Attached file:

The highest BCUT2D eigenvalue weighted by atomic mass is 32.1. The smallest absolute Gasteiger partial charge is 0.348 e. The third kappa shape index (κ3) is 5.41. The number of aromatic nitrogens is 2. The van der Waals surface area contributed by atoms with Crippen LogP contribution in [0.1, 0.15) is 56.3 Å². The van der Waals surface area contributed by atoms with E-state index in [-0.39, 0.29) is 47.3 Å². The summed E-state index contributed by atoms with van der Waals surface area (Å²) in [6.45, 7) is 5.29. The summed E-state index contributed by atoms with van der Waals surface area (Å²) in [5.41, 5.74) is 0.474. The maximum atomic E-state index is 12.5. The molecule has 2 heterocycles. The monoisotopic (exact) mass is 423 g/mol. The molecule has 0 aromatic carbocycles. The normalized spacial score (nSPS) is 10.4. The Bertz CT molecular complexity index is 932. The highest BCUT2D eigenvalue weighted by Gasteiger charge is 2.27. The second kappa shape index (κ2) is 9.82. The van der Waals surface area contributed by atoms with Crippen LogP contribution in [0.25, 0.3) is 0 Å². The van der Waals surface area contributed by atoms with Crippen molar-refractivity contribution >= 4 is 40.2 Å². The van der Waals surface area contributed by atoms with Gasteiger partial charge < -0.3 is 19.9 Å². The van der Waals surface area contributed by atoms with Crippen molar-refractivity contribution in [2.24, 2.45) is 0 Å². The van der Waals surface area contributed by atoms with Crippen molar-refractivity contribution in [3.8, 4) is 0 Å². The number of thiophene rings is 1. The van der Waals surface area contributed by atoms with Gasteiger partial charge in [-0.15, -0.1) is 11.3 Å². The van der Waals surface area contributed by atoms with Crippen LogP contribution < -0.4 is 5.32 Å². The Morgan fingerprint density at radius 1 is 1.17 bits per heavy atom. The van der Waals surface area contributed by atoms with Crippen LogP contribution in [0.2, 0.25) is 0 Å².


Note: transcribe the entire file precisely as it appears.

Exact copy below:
The highest BCUT2D eigenvalue weighted by atomic mass is 32.1. The smallest absolute Gasteiger partial charge is 0.348 e. The third kappa shape index (κ3) is 5.41. The number of aromatic nitrogens is 2. The van der Waals surface area contributed by atoms with Crippen LogP contribution in [0.1, 0.15) is 56.3 Å². The van der Waals surface area contributed by atoms with E-state index in [-0.39, 0.29) is 47.3 Å². The summed E-state index contributed by atoms with van der Waals surface area (Å²) in [6.45, 7) is 5.29. The summed E-state index contributed by atoms with van der Waals surface area (Å²) in [5.41, 5.74) is 0.474. The maximum atomic E-state index is 12.5. The molecule has 2 heterocycles. The monoisotopic (exact) mass is 423 g/mol. The molecule has 0 aromatic carbocycles. The normalized spacial score (nSPS) is 10.4. The Bertz CT molecular complexity index is 932. The highest BCUT2D eigenvalue weighted by Gasteiger charge is 2.27. The second kappa shape index (κ2) is 9.82. The van der Waals surface area contributed by atoms with Crippen LogP contribution in [0.25, 0.3) is 0 Å². The van der Waals surface area contributed by atoms with Crippen molar-refractivity contribution >= 4 is 40.2 Å². The van der Waals surface area contributed by atoms with Gasteiger partial charge < -0.3 is 19.9 Å². The van der Waals surface area contributed by atoms with Crippen molar-refractivity contribution in [2.24, 2.45) is 0 Å². The van der Waals surface area contributed by atoms with Crippen molar-refractivity contribution in [3.8, 4) is 0 Å². The number of thiophene rings is 1. The van der Waals surface area contributed by atoms with Gasteiger partial charge in [-0.15, -0.1) is 11.3 Å². The van der Waals surface area contributed by atoms with Crippen LogP contribution < -0.4 is 5.32 Å². The Morgan fingerprint density at radius 1 is 1.17 bits per heavy atom. The van der Waals surface area contributed by atoms with Crippen LogP contribution in [0.2, 0.25) is 0 Å².